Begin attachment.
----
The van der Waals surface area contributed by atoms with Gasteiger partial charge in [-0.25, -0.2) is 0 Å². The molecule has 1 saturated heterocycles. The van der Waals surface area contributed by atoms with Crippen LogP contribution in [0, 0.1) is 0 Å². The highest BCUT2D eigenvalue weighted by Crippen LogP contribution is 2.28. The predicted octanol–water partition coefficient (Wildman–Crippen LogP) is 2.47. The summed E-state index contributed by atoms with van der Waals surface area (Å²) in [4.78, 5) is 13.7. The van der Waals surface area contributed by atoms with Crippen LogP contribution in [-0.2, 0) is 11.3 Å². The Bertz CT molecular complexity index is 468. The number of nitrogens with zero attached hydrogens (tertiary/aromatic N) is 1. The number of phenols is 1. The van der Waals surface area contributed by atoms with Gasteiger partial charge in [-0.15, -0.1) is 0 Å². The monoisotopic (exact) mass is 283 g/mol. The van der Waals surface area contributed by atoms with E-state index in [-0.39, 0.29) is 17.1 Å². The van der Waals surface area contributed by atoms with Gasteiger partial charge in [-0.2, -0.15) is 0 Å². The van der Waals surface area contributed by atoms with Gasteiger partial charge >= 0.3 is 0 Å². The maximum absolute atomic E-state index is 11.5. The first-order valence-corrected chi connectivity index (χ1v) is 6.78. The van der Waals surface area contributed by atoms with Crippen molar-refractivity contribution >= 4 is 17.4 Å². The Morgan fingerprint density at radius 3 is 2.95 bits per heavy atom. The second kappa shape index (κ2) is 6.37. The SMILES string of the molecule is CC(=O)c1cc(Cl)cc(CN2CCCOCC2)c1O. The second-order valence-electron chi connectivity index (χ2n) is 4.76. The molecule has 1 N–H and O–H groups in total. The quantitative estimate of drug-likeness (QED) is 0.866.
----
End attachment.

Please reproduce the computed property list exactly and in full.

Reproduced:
The van der Waals surface area contributed by atoms with Gasteiger partial charge in [-0.25, -0.2) is 0 Å². The molecule has 1 saturated heterocycles. The van der Waals surface area contributed by atoms with Crippen LogP contribution in [0, 0.1) is 0 Å². The highest BCUT2D eigenvalue weighted by Crippen LogP contribution is 2.28. The predicted octanol–water partition coefficient (Wildman–Crippen LogP) is 2.47. The summed E-state index contributed by atoms with van der Waals surface area (Å²) in [4.78, 5) is 13.7. The van der Waals surface area contributed by atoms with Crippen LogP contribution in [-0.2, 0) is 11.3 Å². The Bertz CT molecular complexity index is 468. The number of nitrogens with zero attached hydrogens (tertiary/aromatic N) is 1. The number of phenols is 1. The van der Waals surface area contributed by atoms with Gasteiger partial charge in [-0.15, -0.1) is 0 Å². The monoisotopic (exact) mass is 283 g/mol. The van der Waals surface area contributed by atoms with E-state index in [-0.39, 0.29) is 17.1 Å². The van der Waals surface area contributed by atoms with Gasteiger partial charge in [-0.2, -0.15) is 0 Å². The van der Waals surface area contributed by atoms with Gasteiger partial charge >= 0.3 is 0 Å². The maximum absolute atomic E-state index is 11.5. The first-order valence-corrected chi connectivity index (χ1v) is 6.78. The van der Waals surface area contributed by atoms with Crippen molar-refractivity contribution >= 4 is 17.4 Å². The Morgan fingerprint density at radius 3 is 2.95 bits per heavy atom. The second kappa shape index (κ2) is 6.37. The SMILES string of the molecule is CC(=O)c1cc(Cl)cc(CN2CCCOCC2)c1O. The second-order valence-electron chi connectivity index (χ2n) is 4.76. The molecule has 1 N–H and O–H groups in total. The quantitative estimate of drug-likeness (QED) is 0.866.